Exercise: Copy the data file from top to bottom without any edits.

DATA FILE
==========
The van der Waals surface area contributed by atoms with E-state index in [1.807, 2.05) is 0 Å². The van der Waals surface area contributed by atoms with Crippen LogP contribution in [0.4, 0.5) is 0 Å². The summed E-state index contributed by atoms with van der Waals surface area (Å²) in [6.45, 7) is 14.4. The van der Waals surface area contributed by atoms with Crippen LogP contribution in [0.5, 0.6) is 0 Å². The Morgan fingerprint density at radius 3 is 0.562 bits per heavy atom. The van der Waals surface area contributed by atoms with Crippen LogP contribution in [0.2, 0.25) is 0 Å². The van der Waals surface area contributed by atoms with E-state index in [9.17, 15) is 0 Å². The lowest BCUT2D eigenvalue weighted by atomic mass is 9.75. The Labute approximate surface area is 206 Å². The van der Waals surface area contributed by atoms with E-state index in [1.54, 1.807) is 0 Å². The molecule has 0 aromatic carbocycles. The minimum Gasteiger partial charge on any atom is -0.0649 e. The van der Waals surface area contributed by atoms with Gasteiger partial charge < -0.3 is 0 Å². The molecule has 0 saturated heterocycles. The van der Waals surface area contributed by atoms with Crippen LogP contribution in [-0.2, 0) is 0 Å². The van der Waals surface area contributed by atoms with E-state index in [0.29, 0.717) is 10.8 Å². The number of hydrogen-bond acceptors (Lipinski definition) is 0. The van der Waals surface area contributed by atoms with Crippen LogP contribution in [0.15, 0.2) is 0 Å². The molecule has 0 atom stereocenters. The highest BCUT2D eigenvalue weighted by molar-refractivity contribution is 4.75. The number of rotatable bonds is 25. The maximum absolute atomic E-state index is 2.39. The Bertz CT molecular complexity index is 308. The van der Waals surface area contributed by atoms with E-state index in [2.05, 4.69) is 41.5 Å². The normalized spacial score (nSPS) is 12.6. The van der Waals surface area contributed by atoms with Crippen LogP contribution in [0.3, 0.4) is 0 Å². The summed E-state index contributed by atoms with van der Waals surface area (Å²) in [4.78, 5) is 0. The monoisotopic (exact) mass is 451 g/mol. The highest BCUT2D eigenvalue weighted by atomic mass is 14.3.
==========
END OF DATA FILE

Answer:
The van der Waals surface area contributed by atoms with E-state index in [1.807, 2.05) is 0 Å². The van der Waals surface area contributed by atoms with Crippen LogP contribution in [0.4, 0.5) is 0 Å². The summed E-state index contributed by atoms with van der Waals surface area (Å²) in [6.45, 7) is 14.4. The van der Waals surface area contributed by atoms with Crippen LogP contribution in [0.5, 0.6) is 0 Å². The Morgan fingerprint density at radius 3 is 0.562 bits per heavy atom. The van der Waals surface area contributed by atoms with Crippen LogP contribution in [0.2, 0.25) is 0 Å². The van der Waals surface area contributed by atoms with E-state index in [9.17, 15) is 0 Å². The lowest BCUT2D eigenvalue weighted by atomic mass is 9.75. The Labute approximate surface area is 206 Å². The van der Waals surface area contributed by atoms with E-state index in [1.54, 1.807) is 0 Å². The molecule has 0 aromatic carbocycles. The minimum Gasteiger partial charge on any atom is -0.0649 e. The van der Waals surface area contributed by atoms with Gasteiger partial charge < -0.3 is 0 Å². The molecule has 0 saturated heterocycles. The van der Waals surface area contributed by atoms with Crippen LogP contribution in [-0.2, 0) is 0 Å². The van der Waals surface area contributed by atoms with E-state index in [0.29, 0.717) is 10.8 Å². The number of hydrogen-bond acceptors (Lipinski definition) is 0. The van der Waals surface area contributed by atoms with Crippen LogP contribution in [0.15, 0.2) is 0 Å². The molecule has 0 atom stereocenters. The highest BCUT2D eigenvalue weighted by molar-refractivity contribution is 4.75. The number of rotatable bonds is 25. The maximum absolute atomic E-state index is 2.39. The Bertz CT molecular complexity index is 308. The van der Waals surface area contributed by atoms with E-state index in [2.05, 4.69) is 41.5 Å². The normalized spacial score (nSPS) is 12.6. The van der Waals surface area contributed by atoms with Crippen LogP contribution in [0.3, 0.4) is 0 Å². The summed E-state index contributed by atoms with van der Waals surface area (Å²) in [4.78, 5) is 0. The monoisotopic (exact) mass is 451 g/mol. The highest BCUT2D eigenvalue weighted by atomic mass is 14.3.